I haven’t had TV service for about 4 years now. In that time I’ve almost completely lost touch with the tube-world. So, when one of skiing’s allies, The Weather Channel, was dropped from DirecTV, I assumed there would be implications for skiing but couldn’t put my finger on what they’d be. Once again, I turned to an ally of my own, Alex Kaufman (who is also becoming a well known face in this story), for his take.
On Jan 14 DirecTV dropped The Weather Channel (TWC) from their service when the two sides could not come to an agreement on the fee DirecTV pays per subscriber to carry TWC.
The previous agreement was $0.13 per subscriber. For comparison TNT garners $1.21, TBS $0.59 and ESPN $5.09. TWC asked for a penny more. DirecTV has been quoted as saying they think TWC is worth one quarter of what they’ve been getting, which is a drop that would crush the current TWC business model if adopted.
The two sides failed to bridge that large gap. Both DirecTV and TWC have a litany of reasons behind their stances, but I will mostly digress from that topic for the purposes of this post. DirecTV services 20% of all American households (100 million total) that pay for TV.
It does not need to be proven with new data that when national television shows footage of skiing, snowfall, mountains, adventure, travel hotspots and such, it’s a good thing for those in the tourism business or tourism driven areas of the country. Just ask your call center or look at your web analytics. Big snow on TV = big business for us.
This holds true whether you’re in winter sports or trying to get people to your beach resorts. Showing people in real time on national television enjoying those activities (or simply seeing deep snow in your region) is one of the top priorities of any resort or destination that has a marketing department.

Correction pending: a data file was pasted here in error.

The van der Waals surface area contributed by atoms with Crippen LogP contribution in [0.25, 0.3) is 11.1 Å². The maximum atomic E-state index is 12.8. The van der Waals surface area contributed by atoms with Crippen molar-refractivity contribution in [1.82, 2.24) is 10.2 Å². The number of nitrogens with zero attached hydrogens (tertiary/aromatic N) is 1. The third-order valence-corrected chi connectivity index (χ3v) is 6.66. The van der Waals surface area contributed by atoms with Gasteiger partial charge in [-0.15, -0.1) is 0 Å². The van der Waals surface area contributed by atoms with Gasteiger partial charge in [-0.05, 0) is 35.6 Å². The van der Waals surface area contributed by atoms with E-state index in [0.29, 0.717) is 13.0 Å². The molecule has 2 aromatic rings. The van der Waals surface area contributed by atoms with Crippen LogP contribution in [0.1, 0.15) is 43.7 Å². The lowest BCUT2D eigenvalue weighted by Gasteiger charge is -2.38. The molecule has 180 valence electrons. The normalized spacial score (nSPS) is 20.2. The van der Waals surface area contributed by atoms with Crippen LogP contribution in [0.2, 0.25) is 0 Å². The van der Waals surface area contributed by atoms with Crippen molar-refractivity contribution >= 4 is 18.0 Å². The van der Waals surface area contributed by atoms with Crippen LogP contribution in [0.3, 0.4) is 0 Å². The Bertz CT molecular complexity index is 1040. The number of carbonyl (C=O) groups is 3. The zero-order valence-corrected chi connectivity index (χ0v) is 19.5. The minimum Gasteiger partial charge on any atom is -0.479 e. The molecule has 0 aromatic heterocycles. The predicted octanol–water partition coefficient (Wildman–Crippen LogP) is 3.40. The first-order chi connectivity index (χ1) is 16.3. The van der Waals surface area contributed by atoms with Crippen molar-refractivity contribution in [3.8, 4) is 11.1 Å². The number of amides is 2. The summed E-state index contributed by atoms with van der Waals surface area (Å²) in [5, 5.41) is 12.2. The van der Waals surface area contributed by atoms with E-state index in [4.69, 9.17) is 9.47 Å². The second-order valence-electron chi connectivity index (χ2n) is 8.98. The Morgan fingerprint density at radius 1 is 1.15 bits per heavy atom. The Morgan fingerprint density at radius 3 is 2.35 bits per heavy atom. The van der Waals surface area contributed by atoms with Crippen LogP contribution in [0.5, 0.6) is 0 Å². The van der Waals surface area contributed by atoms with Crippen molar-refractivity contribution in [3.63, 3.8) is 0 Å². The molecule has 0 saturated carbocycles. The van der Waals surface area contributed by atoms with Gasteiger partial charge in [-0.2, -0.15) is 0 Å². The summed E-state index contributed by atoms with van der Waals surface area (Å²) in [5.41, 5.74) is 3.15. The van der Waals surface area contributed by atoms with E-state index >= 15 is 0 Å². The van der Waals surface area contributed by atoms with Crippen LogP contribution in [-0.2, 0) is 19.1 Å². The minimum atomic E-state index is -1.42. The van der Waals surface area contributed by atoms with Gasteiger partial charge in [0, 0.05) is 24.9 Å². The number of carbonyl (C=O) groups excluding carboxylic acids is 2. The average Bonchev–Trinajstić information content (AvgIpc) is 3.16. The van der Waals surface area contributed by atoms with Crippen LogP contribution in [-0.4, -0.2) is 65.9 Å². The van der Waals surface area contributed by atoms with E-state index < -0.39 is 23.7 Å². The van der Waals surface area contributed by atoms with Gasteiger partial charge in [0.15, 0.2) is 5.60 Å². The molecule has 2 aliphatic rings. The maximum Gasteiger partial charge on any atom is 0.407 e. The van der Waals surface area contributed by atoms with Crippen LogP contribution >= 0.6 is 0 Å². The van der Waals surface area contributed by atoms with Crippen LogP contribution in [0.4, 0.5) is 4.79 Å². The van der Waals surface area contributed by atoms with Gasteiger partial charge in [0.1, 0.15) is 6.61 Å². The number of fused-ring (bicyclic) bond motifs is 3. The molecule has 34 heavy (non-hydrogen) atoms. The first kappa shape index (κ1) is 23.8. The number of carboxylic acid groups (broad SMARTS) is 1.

To that end TWC has been a partner of tourism since its inception and it was previously the most carried channel on pay TV. That 100 million is now 80 million.
The flip side to this coin is that a significant percentage of hotel properties (could not find that stat but DirecTV markets to hotels heavily and is in the Hilton chain) have also lost the service, removing one of the most popular channels on the dial for travelers arriving in new places.
Yes, the Internet and local stations exist, but cable TV is still a ubiquitous medium and one our best friends on the dial is now missing, both for inspiring travel and for assisting the traveler upon arrival. A start up channel with (as best I can ascertain) about 5% of the resources has replaced TWC on DirecTV. It mostly loops temperature maps, doesn’t offer local forecasts and has no live coverage or interviews with those in our business (update: on Feb 10 DirecTV announced they would add an automated local forecast feature to WeatherNation).
It’s also not shown live. There are a variety of public safety arguments that can also be made, such as this one by a retired Lieutenant General who led hurricane responses or similar ones made by mayors and city councils. Same could be said for the trucking, governmental and agricultural industries.
What Can You Do?
Options range from nothing, to emailing DirecTV with your thoughts, to getting your local politician or business leader to pen an “open letter” to DirecTV urging a resumption of negotiations, which tends to get the most awareness (PR pop) and many have already done.
Tweeting or facebooking at them seems to be a black hole since complaining about TV is a national sport, but feel free to chime in on #stormdirectv.
— Jeff Lee Alexander (@JeffLAlexander) February 8, 2014
Full disclosure, I’m a bummed DirecTV subscriber and weather geek that spent nearly a decade trying to get people to take ski trips. Getting live coverage on TWC was always one of our top priorities and very accomplishable when newsworthy. Based on how often you see footage or interviews from Vail, Aspen, Park City, Mammoth, Killington, Sun Valley, etc, and of course our pal Halley O’Brien on TWC, it remains a valuable outlet.
We, as an industry, owe them a bit of support. Not to get them paid a certain rate per-se, but to at least urge the resumption of good faith negotiations for our own economic self-interest. The more people are watching TWC, the better it is for tourism and regions that rely on it.
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